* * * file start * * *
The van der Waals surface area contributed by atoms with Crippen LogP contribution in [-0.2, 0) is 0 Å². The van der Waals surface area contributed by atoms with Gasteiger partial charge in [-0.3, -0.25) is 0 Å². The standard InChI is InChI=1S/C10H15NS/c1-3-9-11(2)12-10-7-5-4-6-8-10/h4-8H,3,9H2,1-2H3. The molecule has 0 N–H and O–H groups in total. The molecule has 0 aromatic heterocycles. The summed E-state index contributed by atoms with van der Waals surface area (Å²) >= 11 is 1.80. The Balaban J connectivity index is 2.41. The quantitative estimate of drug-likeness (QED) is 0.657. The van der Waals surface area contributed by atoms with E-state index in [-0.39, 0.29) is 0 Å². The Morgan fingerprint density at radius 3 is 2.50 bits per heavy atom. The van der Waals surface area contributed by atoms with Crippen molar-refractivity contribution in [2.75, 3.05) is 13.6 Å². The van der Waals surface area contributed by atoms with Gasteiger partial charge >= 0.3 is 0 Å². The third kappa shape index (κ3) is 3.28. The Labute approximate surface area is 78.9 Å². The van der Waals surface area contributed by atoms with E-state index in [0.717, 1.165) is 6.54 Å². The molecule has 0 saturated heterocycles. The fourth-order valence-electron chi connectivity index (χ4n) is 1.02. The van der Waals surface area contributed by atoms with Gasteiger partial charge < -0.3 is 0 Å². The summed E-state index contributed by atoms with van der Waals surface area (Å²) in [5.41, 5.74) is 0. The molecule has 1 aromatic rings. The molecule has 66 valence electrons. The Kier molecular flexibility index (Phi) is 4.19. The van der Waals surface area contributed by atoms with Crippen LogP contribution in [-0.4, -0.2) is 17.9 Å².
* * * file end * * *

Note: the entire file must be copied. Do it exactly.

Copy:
The van der Waals surface area contributed by atoms with Crippen LogP contribution in [-0.2, 0) is 0 Å². The van der Waals surface area contributed by atoms with Gasteiger partial charge in [-0.3, -0.25) is 0 Å². The standard InChI is InChI=1S/C10H15NS/c1-3-9-11(2)12-10-7-5-4-6-8-10/h4-8H,3,9H2,1-2H3. The molecule has 0 N–H and O–H groups in total. The molecule has 0 aromatic heterocycles. The summed E-state index contributed by atoms with van der Waals surface area (Å²) >= 11 is 1.80. The Balaban J connectivity index is 2.41. The quantitative estimate of drug-likeness (QED) is 0.657. The van der Waals surface area contributed by atoms with E-state index in [-0.39, 0.29) is 0 Å². The Morgan fingerprint density at radius 3 is 2.50 bits per heavy atom. The van der Waals surface area contributed by atoms with Crippen molar-refractivity contribution in [2.75, 3.05) is 13.6 Å². The van der Waals surface area contributed by atoms with Gasteiger partial charge >= 0.3 is 0 Å². The third kappa shape index (κ3) is 3.28. The Labute approximate surface area is 78.9 Å². The van der Waals surface area contributed by atoms with E-state index in [0.717, 1.165) is 6.54 Å². The molecule has 0 saturated heterocycles. The fourth-order valence-electron chi connectivity index (χ4n) is 1.02. The van der Waals surface area contributed by atoms with Gasteiger partial charge < -0.3 is 0 Å². The summed E-state index contributed by atoms with van der Waals surface area (Å²) in [5.41, 5.74) is 0. The molecule has 1 aromatic rings. The molecule has 66 valence electrons. The Kier molecular flexibility index (Phi) is 4.19. The van der Waals surface area contributed by atoms with Crippen LogP contribution in [-0.4, -0.2) is 17.9 Å².